It seems that come what may we will have a hung parliament on Friday.
The constitutional position in the event of a hung parliament seems clear. The prime minister can remain in office if there is no clear election result until it is obvious that he cannot command a majority in the Commons, when he must resign. The parliament website puts it like this when discussing this issue:
The Prime Minister only has to resign if it is clear that they cannot command a majority of the House of Commons on votes of confidence or supply. This would be the case if the incumbent government fails to make a deal with one or more of the other parties, or if they lose a confidence motion in the House of Commons. The first parliamentary test would be the vote on any amendment to the Queen’s Speech.
Reports have it that Cameron intends to hang on in office even if the odds are stacked against him as at present they are. This is today's summary of election forecasts as produced by the FT, who appear to have used one of the more pro-Tory methodologies:
What is clear is that at present it is very unlikely that on the logic presented by the parliament web site David Cameron could form a government. There appear to be three possible reasons why he might be assuming he can do so in that case.
The first might be a believe that if the Conservatives have most seats then Labour must let them form a government because they will have won even though there is not a shred of constitutional or parliamentary logic to that claim.
Alternatively he wants to force a Labour / SNP combined vote against him so the Conservatives can appeal to an English nationalist vote in future.
Or, thirdly, he think Labour might let them do so because it will not seek the support of the SNP come what may.
I can see no other reasons why if anything like the above outcome occurs David Cameron will seek to stay in office when it is clear that the Scottish Nationalists, Greens, SDLP and Plaid Cymru all oppose any government he might form.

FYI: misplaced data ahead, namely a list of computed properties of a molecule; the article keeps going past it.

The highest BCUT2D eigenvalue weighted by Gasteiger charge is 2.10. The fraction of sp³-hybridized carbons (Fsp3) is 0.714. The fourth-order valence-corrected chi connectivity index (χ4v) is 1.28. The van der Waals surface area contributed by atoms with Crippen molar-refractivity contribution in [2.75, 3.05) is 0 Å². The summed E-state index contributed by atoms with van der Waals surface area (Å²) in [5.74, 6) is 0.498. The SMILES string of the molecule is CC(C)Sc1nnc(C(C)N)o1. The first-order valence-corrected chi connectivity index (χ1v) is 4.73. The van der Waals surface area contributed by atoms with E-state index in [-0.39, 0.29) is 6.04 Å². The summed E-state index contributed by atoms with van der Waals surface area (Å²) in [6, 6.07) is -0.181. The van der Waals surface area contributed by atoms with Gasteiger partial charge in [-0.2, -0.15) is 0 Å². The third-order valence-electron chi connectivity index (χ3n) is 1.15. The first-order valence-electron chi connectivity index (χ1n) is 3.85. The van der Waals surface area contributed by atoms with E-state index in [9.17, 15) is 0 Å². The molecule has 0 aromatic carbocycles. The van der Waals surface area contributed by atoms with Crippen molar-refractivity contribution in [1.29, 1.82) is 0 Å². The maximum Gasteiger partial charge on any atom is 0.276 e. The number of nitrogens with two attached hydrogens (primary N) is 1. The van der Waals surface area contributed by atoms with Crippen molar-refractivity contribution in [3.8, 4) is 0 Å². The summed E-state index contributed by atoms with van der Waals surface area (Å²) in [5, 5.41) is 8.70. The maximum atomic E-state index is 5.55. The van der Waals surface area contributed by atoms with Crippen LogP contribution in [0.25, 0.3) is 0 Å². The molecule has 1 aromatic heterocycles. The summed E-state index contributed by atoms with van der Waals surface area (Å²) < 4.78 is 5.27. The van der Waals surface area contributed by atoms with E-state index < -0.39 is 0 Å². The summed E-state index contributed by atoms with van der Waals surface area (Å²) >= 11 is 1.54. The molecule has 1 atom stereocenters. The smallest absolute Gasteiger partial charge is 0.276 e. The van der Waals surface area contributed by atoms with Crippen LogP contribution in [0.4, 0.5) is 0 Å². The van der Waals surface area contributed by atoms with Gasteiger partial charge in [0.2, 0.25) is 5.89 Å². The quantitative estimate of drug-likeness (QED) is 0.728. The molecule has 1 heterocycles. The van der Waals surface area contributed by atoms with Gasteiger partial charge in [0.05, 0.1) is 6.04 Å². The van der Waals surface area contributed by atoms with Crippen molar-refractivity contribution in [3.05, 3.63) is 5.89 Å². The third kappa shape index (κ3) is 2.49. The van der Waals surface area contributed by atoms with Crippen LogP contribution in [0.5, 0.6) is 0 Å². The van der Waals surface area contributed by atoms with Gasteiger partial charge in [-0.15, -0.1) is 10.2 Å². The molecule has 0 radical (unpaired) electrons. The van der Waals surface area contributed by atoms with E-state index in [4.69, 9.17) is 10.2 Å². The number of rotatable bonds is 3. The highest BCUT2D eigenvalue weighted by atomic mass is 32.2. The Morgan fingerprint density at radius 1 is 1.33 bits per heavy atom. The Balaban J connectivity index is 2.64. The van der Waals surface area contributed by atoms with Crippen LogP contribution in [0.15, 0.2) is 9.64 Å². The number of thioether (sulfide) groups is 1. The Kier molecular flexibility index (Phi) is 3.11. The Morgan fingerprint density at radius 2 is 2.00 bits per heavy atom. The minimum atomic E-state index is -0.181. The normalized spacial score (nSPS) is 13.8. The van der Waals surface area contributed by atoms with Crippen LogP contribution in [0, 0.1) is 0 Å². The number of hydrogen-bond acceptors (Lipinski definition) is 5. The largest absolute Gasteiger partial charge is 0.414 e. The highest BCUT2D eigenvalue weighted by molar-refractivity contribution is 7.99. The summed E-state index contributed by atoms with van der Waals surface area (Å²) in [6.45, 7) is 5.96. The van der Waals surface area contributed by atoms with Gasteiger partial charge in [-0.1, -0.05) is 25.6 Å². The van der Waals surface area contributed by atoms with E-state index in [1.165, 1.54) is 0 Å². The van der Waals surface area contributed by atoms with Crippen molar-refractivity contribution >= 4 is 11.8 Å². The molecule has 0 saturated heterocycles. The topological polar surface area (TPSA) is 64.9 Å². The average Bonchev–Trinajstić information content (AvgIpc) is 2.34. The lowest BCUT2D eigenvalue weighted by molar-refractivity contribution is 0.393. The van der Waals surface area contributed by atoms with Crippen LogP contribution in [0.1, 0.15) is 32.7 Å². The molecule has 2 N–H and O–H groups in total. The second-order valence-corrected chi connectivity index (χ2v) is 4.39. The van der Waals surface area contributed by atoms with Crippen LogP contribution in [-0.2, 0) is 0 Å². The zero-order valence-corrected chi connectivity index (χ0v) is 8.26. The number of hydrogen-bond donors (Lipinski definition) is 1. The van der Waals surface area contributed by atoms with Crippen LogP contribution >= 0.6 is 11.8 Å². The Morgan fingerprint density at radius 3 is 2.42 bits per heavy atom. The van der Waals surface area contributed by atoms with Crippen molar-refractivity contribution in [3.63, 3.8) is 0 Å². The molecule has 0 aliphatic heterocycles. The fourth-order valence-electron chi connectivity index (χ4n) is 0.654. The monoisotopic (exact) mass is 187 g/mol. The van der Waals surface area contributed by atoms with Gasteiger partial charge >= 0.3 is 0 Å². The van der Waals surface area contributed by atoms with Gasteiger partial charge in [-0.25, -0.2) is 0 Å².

This does, though suggest several further trains of thought.
The first is that if David Cameron seeks to stay in office in that situation he clearly will have no regard for parliamentary democracy and the conventions by which it works in this country.
Secondly, if he hangs on for the second reason he would underline his contempt for both the choice of the Scottish electorate and the Union.
But what of the third option? Is it possible that Labour might really refuse to oppose him? Does he really think that? Has he really got information that suggests that this might be the case?
I can't see the electorate forgiving Cameron and the Tories hanging on if it was obvious he had no chance of forming a successful government. But what if Labour let him form a minority administration because they would not work with the SNP? What then?
Let me put this in context: remember there is nothing Labour can do to stop Scotland having another referendum if it really wants one and the SNP sweep the board in 2016 in elections in Scotland on that basis. So, to put it bluntly, refusing to work with the SNP now is a totally futile gesture on their part.
In that case refusing to work with the SNP to oppose a continued Coalition government would mean that Labour would suggest that a futile gesture was more important than saving the NHS, ending the bedroom, saving social security, rebuilding the economy, providing housing and so much more. I can see no one forgiving them for that.
So the Conservatives face meltdown if they try to hang on and Labour faces it if they let them do so. But in all this Labour holds the trump card because it could form a government with a good chance of passing a Queen's speech, which no one else good. If it fails to take the chance, or even fails to force that chance onto the agenda, it will cease to be a political force worth considering, just as the LibDems and Conservatives know that they too might face oblivion if they cannot form a government together.
To say the stakes are high for everyone but the Scottish Nationalists massively understates the realities of next weekend.
I am almost looking forward to it.